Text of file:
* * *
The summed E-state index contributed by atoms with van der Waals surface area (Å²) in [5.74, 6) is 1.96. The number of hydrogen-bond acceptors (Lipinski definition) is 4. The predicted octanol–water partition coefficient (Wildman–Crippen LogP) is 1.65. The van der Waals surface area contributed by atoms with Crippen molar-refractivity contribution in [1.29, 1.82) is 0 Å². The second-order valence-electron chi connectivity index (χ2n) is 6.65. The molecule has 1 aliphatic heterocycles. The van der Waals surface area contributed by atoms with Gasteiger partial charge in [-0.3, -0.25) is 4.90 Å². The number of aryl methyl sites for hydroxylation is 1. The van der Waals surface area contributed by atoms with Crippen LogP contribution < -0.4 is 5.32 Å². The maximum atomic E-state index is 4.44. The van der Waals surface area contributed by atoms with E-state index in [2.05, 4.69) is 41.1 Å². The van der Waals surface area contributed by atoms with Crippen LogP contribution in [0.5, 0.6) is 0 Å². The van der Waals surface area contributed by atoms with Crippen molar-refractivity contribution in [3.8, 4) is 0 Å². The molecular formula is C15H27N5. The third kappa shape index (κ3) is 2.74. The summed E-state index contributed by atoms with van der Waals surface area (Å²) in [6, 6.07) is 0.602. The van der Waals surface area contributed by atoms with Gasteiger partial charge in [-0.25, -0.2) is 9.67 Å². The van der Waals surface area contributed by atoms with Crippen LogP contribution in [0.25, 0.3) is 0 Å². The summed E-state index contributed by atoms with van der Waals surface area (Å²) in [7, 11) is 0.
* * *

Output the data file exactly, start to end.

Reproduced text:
The summed E-state index contributed by atoms with van der Waals surface area (Å²) in [5.74, 6) is 1.96. The number of hydrogen-bond acceptors (Lipinski definition) is 4. The predicted octanol–water partition coefficient (Wildman–Crippen LogP) is 1.65. The van der Waals surface area contributed by atoms with Crippen molar-refractivity contribution in [1.29, 1.82) is 0 Å². The second-order valence-electron chi connectivity index (χ2n) is 6.65. The molecule has 1 aliphatic heterocycles. The van der Waals surface area contributed by atoms with Gasteiger partial charge in [-0.3, -0.25) is 4.90 Å². The number of aryl methyl sites for hydroxylation is 1. The van der Waals surface area contributed by atoms with Crippen LogP contribution < -0.4 is 5.32 Å². The maximum atomic E-state index is 4.44. The van der Waals surface area contributed by atoms with E-state index in [2.05, 4.69) is 41.1 Å². The van der Waals surface area contributed by atoms with Crippen LogP contribution in [0.5, 0.6) is 0 Å². The van der Waals surface area contributed by atoms with Crippen molar-refractivity contribution in [3.8, 4) is 0 Å². The molecular formula is C15H27N5. The third kappa shape index (κ3) is 2.74. The summed E-state index contributed by atoms with van der Waals surface area (Å²) in [6, 6.07) is 0.602. The van der Waals surface area contributed by atoms with Gasteiger partial charge in [-0.25, -0.2) is 9.67 Å². The van der Waals surface area contributed by atoms with Crippen LogP contribution in [0.25, 0.3) is 0 Å². The summed E-state index contributed by atoms with van der Waals surface area (Å²) in [7, 11) is 0.